R Earliest References and Allusions to Anaxagoras (R1–R3) Democritus (R1–R2)

R1 (< A5) Diog. Laert. 9.34–35

Φαβωρῖνος δέ φησιν ἐν Παντοδαπῇ ἱστορίᾳ [Frag. 81 Amato] λέγειν Δημόκριτον περὶ Ἀναξαγόρου ὡς οὐκ εἴησαν αὐτοῦ αἱ δόξαι αἵ τε περὶ ἡλίου καὶ σελήνης, ἀλλὰ ἀρχαῖαι, τὸν δὲ ὑφῃρῆσθαι· [35] διασύρειν τε αὐτοῦ τὰ περὶ τῆς διακοσμήσεως καὶ τοῦ νοῦ, ἐχθρῶς ἔχοντα πρὸς αὐτόν, ὅτι δὴ μὴ προσήκατο αὐτόν. πῶς οὖν κατά τινας ἀκήκοεν αὐτοῦ;

R2 (B21a) Sext. Emp. Adv. Math. 7.140

ὄψις γὰρ τῶν ἀδήλων τὰ φαινόμενα, ὥς φησιν Ἀναξαγόρας [D6], ὃν ἐπὶ τούτῳ Δημόκριτος ἐπαινεῖ [. . .].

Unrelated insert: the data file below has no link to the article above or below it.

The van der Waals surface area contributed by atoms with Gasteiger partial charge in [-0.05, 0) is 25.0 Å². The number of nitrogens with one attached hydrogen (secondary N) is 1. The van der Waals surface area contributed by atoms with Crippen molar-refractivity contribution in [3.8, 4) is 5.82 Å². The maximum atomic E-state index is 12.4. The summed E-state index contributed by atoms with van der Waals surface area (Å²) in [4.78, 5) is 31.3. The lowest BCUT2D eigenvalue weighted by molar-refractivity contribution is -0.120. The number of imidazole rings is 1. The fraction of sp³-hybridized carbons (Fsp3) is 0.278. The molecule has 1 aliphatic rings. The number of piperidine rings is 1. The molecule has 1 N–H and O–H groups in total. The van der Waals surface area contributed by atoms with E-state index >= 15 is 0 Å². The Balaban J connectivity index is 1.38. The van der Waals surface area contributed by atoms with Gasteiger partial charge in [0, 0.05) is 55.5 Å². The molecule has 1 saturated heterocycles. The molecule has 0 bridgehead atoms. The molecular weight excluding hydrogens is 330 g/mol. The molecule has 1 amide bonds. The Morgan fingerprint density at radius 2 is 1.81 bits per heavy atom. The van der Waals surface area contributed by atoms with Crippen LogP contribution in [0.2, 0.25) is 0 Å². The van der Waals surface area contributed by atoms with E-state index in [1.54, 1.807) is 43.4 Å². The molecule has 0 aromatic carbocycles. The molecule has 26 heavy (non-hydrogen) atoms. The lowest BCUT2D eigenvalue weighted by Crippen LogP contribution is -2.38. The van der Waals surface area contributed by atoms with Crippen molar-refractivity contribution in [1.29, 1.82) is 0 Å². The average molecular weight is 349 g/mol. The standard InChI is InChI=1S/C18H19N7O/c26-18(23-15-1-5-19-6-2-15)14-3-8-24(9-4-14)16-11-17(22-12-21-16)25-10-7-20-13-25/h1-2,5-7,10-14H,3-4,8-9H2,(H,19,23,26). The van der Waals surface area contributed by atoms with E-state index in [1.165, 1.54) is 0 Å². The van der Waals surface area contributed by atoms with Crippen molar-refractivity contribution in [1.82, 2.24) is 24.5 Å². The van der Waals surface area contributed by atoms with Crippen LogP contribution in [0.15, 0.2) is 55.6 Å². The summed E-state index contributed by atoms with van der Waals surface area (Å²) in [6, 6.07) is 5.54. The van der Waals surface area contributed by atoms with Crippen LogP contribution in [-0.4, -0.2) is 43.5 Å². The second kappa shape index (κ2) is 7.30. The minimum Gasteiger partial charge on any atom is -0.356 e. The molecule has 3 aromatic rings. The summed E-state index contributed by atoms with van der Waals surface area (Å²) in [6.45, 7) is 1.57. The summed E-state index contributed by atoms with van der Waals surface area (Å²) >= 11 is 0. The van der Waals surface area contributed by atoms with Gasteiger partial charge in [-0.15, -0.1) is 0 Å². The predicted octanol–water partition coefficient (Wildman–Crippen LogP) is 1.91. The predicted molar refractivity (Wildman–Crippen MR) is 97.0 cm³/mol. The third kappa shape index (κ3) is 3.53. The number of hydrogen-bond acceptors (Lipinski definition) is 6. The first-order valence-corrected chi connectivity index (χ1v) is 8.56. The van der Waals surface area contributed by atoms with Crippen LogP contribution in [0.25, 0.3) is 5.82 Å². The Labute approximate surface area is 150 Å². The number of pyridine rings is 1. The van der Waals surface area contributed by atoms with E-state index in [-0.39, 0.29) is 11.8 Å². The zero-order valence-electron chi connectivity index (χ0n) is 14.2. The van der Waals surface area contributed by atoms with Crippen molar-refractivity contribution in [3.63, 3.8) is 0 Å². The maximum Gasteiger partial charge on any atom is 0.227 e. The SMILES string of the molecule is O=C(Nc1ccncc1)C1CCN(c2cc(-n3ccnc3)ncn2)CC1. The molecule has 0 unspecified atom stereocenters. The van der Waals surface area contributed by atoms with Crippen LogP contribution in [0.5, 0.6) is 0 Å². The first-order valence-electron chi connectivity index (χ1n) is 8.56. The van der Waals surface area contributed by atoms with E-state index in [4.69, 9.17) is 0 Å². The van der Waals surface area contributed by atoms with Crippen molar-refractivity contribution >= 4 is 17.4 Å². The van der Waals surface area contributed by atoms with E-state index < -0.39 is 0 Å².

R Earliest References and Allusions to Anaxagoras (R1–R3) Democritus (R1–R2)

R1 (< A5) Diogenes Laertius

Favorinus reports in his Miscellaneous History that Democritus said about Anaxagoras that the opinions he expressed about the sun and moon were not his own but were ancient, and that he had stolen them; and that he [i.e. Democritus] tore to pieces what he [i.e. Anaxagoras] said about the cosmic ordering and mind, displaying hostility toward him because he [i.e. Anaxagoras] had not accepted him to his company. So how could he have been his student, as some people maintain?1

R2 (B21a) Sextus Empiricus, Against the Logicians

For “appearances: vision of things that are invisible” [D6], as is said by Anaxagoras, whom Democritus praises for this [. . .] [cf. ATOM. D14–D23].

  • 1The relation between this report and P10 (cf. ATOM. R8) is problematic: was it Anaxagoras who rejected Democritus, or was it the other way around?
DOI: 10.4159/DLCL.anaxagoras-reception.2016